Emily Dickinson

(10 December 1830 – 15 May 1886 / Amherst / Massachusetts)

Emily Dickinson Poems

241. I Sing To Use The Waiting 1/13/2003
242. Of Consciousness, Her Awful Mate 1/13/2003
243. Who Giants Know, With Lesser Men 1/13/2003
244. We Talked As Girls Do 1/13/2003
245. I'Ve Heard An Organ Talk, Sometimes 1/13/2003
246. There Is A Languor Of The Life 1/13/2003
247. The World—stands—solemner—to Me 1/1/2004
248. I Could Not Drink It, Sweet 1/13/2003
249. The Veins Of Other Flowers 1/13/2003
250. There's Something Quieter Than Sleep 1/13/2003
251. No Matter—now—sweet 1/1/2004
252. The Snow That Never Drifts 1/8/2015
253. We Miss Her, Not Because We See 1/13/2003
254. Those Who Have Been In The Grave The Longest 1/13/2003
255. This Was In The White Of The Year 1/13/2003
256. When Katie Walks, This Simple Pair Accompany Her Side 1/13/2003
257. My Best Acquaintances Are Those 1/13/2003
258. The Lamp Burns Sure—within 1/1/2004
259. The Outer—from The Inner 1/1/2004
260. He Strained My Faith 1/13/2003
261. The Sun Is Gay Or Stark 1/13/2003
262. The Sunrise Runs For Both 1/13/2003
263. I Could Die—to Know 1/1/2004
264. The Butterfly Upon The Sky 12/13/2014
265. Yesterday Is History 3/17/2015
266. Some Such Butterfly Be Seen 1/13/2003
267. What If I Say I Shall Not Wait! 1/13/2003
268. What Shall I Do When The Summer Troubles 1/13/2003
269. The Whole Of It Came Not At Once 1/13/2003
270. The Soul's Distinct Connection 1/13/2003
271. He Told A Homely Tale 1/13/2003
272. The Grace—myself—might Not Obtain 1/1/2004
273. His Feet Are Shod With Gauze 1/13/2003
274. His Bill An Auger Is 1/13/2003
275. If What We Could&Mdash;Were What We Would 1/13/2003
276. Of Silken Speech And Specious Shoe 1/13/2003
277. The Robin For The Crumb 1/13/2003
278. The Poets Light But Lamps 1/13/2003
279. The Morning After Woe 1/13/2003
280. Publication 1/3/2003

Comments about Emily Dickinson

  • Gary Manning (3/24/2017 12:14:00 PM)

    This poem is reproduced incorrectly. The words in leafy wood do not appear in the one transcript of this poem extant. No autograph copy of this poem is known, according to Thomas H. Johnson.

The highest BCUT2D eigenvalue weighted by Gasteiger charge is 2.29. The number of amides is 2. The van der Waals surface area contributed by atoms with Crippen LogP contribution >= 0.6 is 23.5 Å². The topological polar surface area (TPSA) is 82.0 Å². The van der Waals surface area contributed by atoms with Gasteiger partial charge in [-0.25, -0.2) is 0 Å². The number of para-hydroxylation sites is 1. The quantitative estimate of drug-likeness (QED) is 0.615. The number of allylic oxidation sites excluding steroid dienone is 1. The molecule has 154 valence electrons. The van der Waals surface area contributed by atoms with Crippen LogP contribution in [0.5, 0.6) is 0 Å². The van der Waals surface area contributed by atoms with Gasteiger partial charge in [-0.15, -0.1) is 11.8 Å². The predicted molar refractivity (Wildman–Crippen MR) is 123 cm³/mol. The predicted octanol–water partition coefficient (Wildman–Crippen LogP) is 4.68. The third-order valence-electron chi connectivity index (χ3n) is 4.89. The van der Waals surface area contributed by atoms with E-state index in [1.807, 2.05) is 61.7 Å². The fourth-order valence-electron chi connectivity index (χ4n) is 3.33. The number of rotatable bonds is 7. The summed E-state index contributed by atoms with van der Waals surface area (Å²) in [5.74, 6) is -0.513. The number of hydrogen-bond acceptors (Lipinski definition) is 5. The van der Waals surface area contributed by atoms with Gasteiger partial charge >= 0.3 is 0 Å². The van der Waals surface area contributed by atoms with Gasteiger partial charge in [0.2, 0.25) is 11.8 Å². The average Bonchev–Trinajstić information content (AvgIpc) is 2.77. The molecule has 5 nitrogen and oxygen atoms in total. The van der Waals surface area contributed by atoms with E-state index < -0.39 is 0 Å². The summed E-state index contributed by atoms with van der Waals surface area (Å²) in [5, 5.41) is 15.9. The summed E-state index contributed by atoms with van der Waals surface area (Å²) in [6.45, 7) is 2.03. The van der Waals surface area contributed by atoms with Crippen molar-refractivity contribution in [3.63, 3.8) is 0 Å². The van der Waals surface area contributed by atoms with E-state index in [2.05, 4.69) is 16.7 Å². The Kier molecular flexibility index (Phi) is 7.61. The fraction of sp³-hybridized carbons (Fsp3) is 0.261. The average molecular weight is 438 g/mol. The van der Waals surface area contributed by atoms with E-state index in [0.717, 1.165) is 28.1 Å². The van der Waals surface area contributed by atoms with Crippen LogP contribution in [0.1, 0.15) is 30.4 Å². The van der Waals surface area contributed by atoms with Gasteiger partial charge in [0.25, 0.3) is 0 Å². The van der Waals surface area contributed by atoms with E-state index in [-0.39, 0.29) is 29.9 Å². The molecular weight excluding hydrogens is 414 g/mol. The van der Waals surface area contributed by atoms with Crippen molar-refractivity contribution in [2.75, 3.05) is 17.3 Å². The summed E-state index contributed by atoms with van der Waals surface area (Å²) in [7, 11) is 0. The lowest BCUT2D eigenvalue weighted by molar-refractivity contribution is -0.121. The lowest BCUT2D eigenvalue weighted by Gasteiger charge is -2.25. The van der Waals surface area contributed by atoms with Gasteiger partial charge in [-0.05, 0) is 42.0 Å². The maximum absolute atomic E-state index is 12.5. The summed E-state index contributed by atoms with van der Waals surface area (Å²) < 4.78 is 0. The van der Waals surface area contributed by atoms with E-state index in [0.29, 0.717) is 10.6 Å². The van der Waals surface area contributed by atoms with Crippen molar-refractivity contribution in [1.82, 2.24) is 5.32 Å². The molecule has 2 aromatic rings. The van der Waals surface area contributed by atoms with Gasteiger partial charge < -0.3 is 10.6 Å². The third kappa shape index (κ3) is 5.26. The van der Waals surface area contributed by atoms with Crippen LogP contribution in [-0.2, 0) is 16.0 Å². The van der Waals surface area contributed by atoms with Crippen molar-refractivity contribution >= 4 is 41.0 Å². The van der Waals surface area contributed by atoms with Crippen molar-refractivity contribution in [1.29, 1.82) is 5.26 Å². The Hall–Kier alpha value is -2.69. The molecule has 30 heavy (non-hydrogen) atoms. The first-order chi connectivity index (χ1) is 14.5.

22 person liked.
    41 person did not like.
  • Sylvaonyema Uba Sylvaonyema Uba (1/26/2017 4:00:00 PM)

    Images of beauty and life depicted in this poem. Sylva-Onyema Uba.

  • Geoff Dunstone (7/14/2016 4:38:00 AM)

    a brilliant and enigmatic poet

  • Soul Watcher Soul Watcher (6/22/2016 10:49:00 AM)

    This poet will never come back again

  • Brendan O'Brien (3/12/2016 2:52:00 AM)

    A word is dead when it is said some say
    I say it only starts to live that dayHow wonderfully accurate, and how beautifully stated.

  • Muteesasira Juma Muteesasira Juma (12/26/2015 12:31:00 AM)

    she was really wonderful

  • Fabrizio Frosini Fabrizio Frosini (12/16/2015 5:12:00 AM)

    ''We never know how high we are
    Till we are asked to rise''
    Emily Dickinson (1176)

    beautiful words.. and a great truth..

  • Nirmal Upadhyaya (11/7/2015 11:47:00 AM)

    Emily is one of best poets I adore.

  • Laurie Flynn (8/13/2015 4:41:00 PM)

    To me, Emily Dickinson is one of the most insightful poets, in fact writers, that has even blessed the English language. Her remarkable understanding of emotions and feelings make her pieces timeless and, furthermore, a crutch for those in need of support when they can't quite work out their own. Hopeful yet realistic, beautiful yet dark and even witty, Dickinson is truly a remarkable character and it's reflected in her poetry.

  • Johan Kwisthout (5/18/2015 4:49:00 AM)

    Can anyone here help me to a source for the quote If you take care of the small things, the big things take care of themselves contributed to Dickinson (I need a source in order to ask for permission to quote if it it still under copyright, e.g., if it is in the Johnson and Franklin editions, but I have no access to them)

Best Poem of Emily Dickinson

Hope Is The Thing With Feathers

'Hope' is the thing with feathers—
That perches in the soul—
And sings the tune without the words—
And never stops—at all—

And sweetest—in the Gale—is heard—
And sore must be the storm—
That could abash the little Bird
That kept so many warm—

I've heard it in the chillest land—
And on the strangest Sea—
Yet, never, in Extremity,
It asked a crumb—of Me.

Read the full of Hope Is The Thing With Feathers

Ah, Teneriffe!

666

Ah, Teneriffe!
Retreating Mountain!
Purples of Ages—pause for you—
Sunset—reviews her Sapphire Regiment—
Day—drops you her Red Adieu!

Still—Clad in your Mail of ices—

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